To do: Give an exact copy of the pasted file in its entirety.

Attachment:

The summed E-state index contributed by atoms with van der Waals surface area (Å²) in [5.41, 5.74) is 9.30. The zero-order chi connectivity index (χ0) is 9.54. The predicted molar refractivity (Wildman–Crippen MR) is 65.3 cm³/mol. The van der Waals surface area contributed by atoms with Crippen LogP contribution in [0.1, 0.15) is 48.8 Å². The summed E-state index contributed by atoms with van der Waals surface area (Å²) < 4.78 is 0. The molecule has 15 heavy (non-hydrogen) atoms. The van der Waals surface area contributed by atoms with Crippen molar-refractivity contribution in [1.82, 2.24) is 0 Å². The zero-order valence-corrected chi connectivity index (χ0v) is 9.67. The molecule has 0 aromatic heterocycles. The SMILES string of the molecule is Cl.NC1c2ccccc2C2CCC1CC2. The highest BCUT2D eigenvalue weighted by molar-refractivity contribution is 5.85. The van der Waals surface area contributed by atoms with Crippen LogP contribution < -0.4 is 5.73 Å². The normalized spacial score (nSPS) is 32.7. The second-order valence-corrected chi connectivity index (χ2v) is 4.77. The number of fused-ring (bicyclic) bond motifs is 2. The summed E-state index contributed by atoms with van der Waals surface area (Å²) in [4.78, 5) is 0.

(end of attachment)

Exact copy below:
The summed E-state index contributed by atoms with van der Waals surface area (Å²) in [5.41, 5.74) is 9.30. The zero-order chi connectivity index (χ0) is 9.54. The predicted molar refractivity (Wildman–Crippen MR) is 65.3 cm³/mol. The van der Waals surface area contributed by atoms with Crippen LogP contribution in [0.1, 0.15) is 48.8 Å². The summed E-state index contributed by atoms with van der Waals surface area (Å²) < 4.78 is 0. The molecule has 15 heavy (non-hydrogen) atoms. The van der Waals surface area contributed by atoms with Crippen molar-refractivity contribution in [1.82, 2.24) is 0 Å². The zero-order valence-corrected chi connectivity index (χ0v) is 9.67. The molecule has 0 aromatic heterocycles. The SMILES string of the molecule is Cl.NC1c2ccccc2C2CCC1CC2. The highest BCUT2D eigenvalue weighted by molar-refractivity contribution is 5.85. The van der Waals surface area contributed by atoms with Crippen LogP contribution < -0.4 is 5.73 Å². The normalized spacial score (nSPS) is 32.7. The second-order valence-corrected chi connectivity index (χ2v) is 4.77. The number of fused-ring (bicyclic) bond motifs is 2. The summed E-state index contributed by atoms with van der Waals surface area (Å²) in [4.78, 5) is 0.